Miles Davis (Cleo Henry)

In his 1989 autobiography, the legendary jazz trumpeter claimed he attributed “Boplicity,” off his seminal 1957 album Birth of the Cool, to his mother for contractual reasons — doing so, he said, helped him publish the song with a publishing house he wasn’t contracted to. But some modern jazz historians think Davis, who co-wrote and arranged the tune with frequent collaborator Gil Evans, might have actually chosen the pseudonym because he remembered his mother playing the melody in his youth. —ERB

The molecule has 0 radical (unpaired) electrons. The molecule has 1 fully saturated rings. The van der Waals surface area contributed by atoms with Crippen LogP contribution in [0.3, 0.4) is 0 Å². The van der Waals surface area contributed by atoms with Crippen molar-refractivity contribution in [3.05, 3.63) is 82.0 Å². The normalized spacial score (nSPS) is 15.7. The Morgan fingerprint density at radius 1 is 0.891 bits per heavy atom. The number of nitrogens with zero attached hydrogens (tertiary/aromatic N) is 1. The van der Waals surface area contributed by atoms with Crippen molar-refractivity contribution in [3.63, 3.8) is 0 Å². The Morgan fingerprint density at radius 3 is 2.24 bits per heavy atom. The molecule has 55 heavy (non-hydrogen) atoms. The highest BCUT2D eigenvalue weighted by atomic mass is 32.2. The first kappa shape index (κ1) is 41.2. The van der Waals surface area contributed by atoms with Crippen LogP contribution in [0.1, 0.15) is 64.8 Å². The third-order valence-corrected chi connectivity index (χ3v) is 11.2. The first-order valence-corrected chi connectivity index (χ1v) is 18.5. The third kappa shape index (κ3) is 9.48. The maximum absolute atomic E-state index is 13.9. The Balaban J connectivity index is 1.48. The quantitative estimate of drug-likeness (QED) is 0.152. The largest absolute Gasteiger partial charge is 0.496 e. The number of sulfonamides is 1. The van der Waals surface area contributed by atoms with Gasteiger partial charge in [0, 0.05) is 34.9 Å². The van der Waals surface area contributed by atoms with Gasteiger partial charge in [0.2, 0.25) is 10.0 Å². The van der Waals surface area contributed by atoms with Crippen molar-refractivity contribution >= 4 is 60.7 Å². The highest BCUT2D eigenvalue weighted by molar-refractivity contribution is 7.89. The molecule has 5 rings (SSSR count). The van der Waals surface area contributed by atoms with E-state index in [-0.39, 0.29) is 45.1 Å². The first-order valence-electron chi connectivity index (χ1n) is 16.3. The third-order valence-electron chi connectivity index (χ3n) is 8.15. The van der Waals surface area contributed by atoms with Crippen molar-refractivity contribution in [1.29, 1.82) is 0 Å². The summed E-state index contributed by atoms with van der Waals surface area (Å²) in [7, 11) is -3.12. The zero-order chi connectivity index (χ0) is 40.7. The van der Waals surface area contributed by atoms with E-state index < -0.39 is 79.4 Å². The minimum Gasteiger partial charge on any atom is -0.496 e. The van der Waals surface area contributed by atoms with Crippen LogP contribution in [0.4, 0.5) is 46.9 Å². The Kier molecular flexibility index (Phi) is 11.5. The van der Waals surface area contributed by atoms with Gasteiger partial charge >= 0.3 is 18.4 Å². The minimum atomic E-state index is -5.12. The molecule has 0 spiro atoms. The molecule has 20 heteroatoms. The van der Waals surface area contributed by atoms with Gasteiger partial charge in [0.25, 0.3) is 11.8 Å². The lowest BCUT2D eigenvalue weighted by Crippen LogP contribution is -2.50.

Paul McCartney (Bernard E. Webb)

Under the standard Lennon-McCartney credit applied to most Beatles songs, McCartney wrote three successful 1964 singles for the British pop duo Peter and Gordon: “I Don’t Want to See You Again,” “Nobody I Know,” and “A World Without Love,” which hit No. 1 on the Billboard Hot 100. But when McCartney penned another hit for the group in 1966, he did so as Bernard E. Webb. “People come up to [Peter and Gordon] and say, ‘Ah, we see you’re just getting in on the Lennon-McCartney bandwagon,'” McCartney said in a 1966 news conference when explaining the credit for “Woman.” “That’s why they did that one with our names not on it, ‘Woman,’ because everyone sort of thinks that’s the reason they get hits. It’s not true, really.” The song crops up again later in the Beatles’ history, with bootlegs from the Let It Be sessions capturing McCartney playing it in the studio. —ERB

The Rolling Stones (Nanker Phelge)